Previously on Revolution: Soul Train
I may or may not have developed a soft spot for this bizarre, little show. It’s sort of a silly mess, but I keep tuning in every week because – like it or not – I am entertained. Perhaps not for the right reasons, but entertainment is entertainment. Whether or not this is the tone writers are going for, Revolution is essentially a post-apocalyptic comedy, a niche show trying to pass itself off as a tougher Lost and a baby Walking Dead.
Nora’s stab wound needs some medical attention, so Miles takes the gang to the mansion of his half friend, half enemy Lando Calrissian – wait, I mean Drexel (played by Todd Stashwick, Heroes, Justified). Drexel’s a weird dude who somehow manages to grow drugs in his backyard and run a brothel-like establishment. He helps Nora, but makes Charlie dress up as one of “his girls” to go assassinate a neighbor he doesn’t like.
Meanwhile, this week’s flashbacks feature distraught, frowning Aaron. We meet his wife, Priscilla Pittman (played by Maureen Sebastian), follow the couple’s dysentery-plagued post-blackout adventures, and meet Sean, the manly, one-dimensional hero who saves their lives at least twice. Turns out, Aaron left his wife almost a year after the blackout because he felt like he couldn’t protect her anymore. Hmm.
Miles escapes Drexel’s to stop Charlie from murdering the nice neighbor. Back at the mansion, Drexel tries to get Nora and Aaron to shoot each other (the winner gets to walk away!), but Aaron shoots himself instead. Aaron’s flask stops the bullet, and then he uses the shocked seconds following his miraculous recovering to shoot Drexel. Nora and Aaron meet up with Miles and Charlie – andddd we’re back at square one.
And over at Monroe City (probably not its real name) we find out that Monroe is sending a bad ass killer to hunt down our protagonists with instructions to wipe out everyone but Miles. Jason is sad because Charlie is the only love interest he has, but his dad, Tom, is happy because he is promoted to head torturer. Hooray!
Drexel Strikes Back
Man, this episode was predictable. From the weird Empire Strikes Back-esque stand-off in front of Drexel’s house (Cloud City, anyone??) to Aaron supposedly dying before his flashbacks had been neatly tied up, nothing felt that suspenseful. No offense, Revolution, but your strong point has never – will likely never – be your characters. You coast by on one ridiculous plot twist after another. Predictability is not your friend.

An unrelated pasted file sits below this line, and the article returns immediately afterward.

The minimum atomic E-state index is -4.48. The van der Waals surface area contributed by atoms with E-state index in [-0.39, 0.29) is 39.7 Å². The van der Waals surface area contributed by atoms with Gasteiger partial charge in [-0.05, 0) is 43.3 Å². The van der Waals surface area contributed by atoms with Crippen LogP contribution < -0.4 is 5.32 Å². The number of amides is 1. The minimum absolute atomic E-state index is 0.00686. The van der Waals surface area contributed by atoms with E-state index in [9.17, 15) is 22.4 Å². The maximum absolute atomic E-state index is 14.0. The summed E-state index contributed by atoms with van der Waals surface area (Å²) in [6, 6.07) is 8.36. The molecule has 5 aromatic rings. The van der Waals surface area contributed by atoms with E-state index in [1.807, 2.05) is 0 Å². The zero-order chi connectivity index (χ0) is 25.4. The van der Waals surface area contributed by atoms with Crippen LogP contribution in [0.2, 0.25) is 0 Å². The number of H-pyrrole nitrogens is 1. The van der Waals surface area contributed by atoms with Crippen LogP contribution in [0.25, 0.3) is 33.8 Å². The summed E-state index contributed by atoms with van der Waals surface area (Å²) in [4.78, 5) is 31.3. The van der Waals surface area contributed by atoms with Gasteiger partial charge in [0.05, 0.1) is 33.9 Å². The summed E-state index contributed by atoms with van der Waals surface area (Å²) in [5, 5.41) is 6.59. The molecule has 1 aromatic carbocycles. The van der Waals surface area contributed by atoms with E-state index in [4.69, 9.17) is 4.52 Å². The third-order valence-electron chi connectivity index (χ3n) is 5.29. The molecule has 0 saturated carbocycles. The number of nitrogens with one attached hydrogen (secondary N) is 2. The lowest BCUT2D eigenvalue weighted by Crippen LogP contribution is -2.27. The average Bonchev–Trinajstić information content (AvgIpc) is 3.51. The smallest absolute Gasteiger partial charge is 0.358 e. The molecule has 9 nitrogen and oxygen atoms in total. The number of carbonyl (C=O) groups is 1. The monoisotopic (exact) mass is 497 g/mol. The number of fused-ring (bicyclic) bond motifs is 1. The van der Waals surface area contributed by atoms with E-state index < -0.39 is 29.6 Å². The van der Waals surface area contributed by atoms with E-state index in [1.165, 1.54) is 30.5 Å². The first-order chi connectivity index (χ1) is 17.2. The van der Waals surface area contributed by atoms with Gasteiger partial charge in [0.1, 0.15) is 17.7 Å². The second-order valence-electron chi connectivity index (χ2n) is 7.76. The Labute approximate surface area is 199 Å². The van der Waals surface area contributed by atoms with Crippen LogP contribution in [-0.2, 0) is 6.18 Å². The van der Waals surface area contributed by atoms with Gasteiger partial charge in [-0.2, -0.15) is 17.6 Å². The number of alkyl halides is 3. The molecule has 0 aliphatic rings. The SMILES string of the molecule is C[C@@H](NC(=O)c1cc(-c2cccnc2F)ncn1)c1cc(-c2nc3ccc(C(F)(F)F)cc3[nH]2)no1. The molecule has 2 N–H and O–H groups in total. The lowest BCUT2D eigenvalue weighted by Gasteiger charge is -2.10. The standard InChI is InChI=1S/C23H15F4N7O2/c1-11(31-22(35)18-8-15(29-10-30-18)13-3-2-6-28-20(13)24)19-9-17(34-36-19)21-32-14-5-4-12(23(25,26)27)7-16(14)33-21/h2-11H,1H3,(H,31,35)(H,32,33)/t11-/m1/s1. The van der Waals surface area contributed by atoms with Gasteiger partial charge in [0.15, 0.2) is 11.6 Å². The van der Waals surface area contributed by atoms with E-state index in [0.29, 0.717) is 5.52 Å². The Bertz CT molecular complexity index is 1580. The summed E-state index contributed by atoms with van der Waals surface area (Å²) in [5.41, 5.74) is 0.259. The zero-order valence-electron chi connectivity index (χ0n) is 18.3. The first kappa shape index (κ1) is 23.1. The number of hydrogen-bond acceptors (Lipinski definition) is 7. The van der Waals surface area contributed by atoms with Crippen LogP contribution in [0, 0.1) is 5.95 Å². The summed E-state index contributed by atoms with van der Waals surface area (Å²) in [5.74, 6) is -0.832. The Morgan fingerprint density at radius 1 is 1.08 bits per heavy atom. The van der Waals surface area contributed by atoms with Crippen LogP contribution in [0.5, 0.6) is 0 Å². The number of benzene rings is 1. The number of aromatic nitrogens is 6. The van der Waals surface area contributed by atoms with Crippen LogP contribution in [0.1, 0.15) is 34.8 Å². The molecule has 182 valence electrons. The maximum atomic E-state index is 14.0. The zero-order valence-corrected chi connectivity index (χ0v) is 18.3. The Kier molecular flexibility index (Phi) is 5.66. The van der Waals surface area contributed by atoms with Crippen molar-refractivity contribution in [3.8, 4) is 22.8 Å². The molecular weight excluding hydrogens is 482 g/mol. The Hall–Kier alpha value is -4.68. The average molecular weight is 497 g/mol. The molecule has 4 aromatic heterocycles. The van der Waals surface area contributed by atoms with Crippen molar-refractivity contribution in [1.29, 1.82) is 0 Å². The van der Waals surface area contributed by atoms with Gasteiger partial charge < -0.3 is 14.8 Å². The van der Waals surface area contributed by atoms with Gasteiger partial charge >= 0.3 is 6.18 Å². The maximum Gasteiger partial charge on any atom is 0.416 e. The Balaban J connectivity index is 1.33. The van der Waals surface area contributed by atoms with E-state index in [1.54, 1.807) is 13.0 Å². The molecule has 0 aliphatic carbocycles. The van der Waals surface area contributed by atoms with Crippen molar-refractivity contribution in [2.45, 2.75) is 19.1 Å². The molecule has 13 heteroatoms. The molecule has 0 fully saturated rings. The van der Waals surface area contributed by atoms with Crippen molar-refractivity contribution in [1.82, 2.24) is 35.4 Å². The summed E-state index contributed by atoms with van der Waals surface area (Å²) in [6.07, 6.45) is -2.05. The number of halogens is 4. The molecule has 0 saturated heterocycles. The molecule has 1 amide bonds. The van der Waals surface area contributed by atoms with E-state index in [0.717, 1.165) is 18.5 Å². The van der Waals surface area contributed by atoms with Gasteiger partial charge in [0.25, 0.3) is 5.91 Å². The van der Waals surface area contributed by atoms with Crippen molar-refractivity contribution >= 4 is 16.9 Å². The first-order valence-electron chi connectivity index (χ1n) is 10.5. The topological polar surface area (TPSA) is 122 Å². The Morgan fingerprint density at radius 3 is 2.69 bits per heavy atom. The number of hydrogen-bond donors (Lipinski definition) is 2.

Rachel and the Big Evil Monroe Republic
So I’ve been legitimately enjoying (in a non-ironic and non-cynical) way the scenes set in Monroe City. There’s a bit more weight and substance available when the scale is set to republic leaders and republic warfare. Not to mention, Elizabeth Mitchell (Rachel) is easily the most convincing actor on set, followed closely by Giancarlo Esposito (Tom). Now that the two are in the same city, I don’t feel compelled to go anywhere else. (Downside is that the two least convincing actors also reside here).
In Defense of Complaining
I’m not alone, of course; there are a lot of Revolution “haters” out there. While I wouldn’t necessarily put myself in that boat, I do feel my metaphorical hackles rising when I hear people criticizing the criticizers for being too nit-picky, impossible to satisfy, ungrateful, etc., etc. Look, there is no reason a multi-million dollar show like this one should be so thread-bare on character development, acting, plot progression, and general purpose – not to mention a seemingly fundamental misunderstanding of the genre it reside in. Each week I try to keep an open mind, but it’s getting increasingly difficult. The more I watch, the more I feel as if I’m lowering my standards of what’s possible in television story-telling just to accommodate what exists. It’s not a good feeling.
Do you have a guess about the blackout’s origin? Well, you’re wrong. Take it from Revolution showrunner Erik Kripke: “The sweet spot is to find an answer that’s actually scarier than what you were thinking,” Kripke says. “Like, ‘Oh wait, this is not even just about electricity.’ And that’s what we’re designing.”
Hayley has other interests besides just nerdy TV shows. She also is a big fan of thinking. She ponders the great mysteries of life, like how more of her time can be devoted to watching those nerdy TV shows.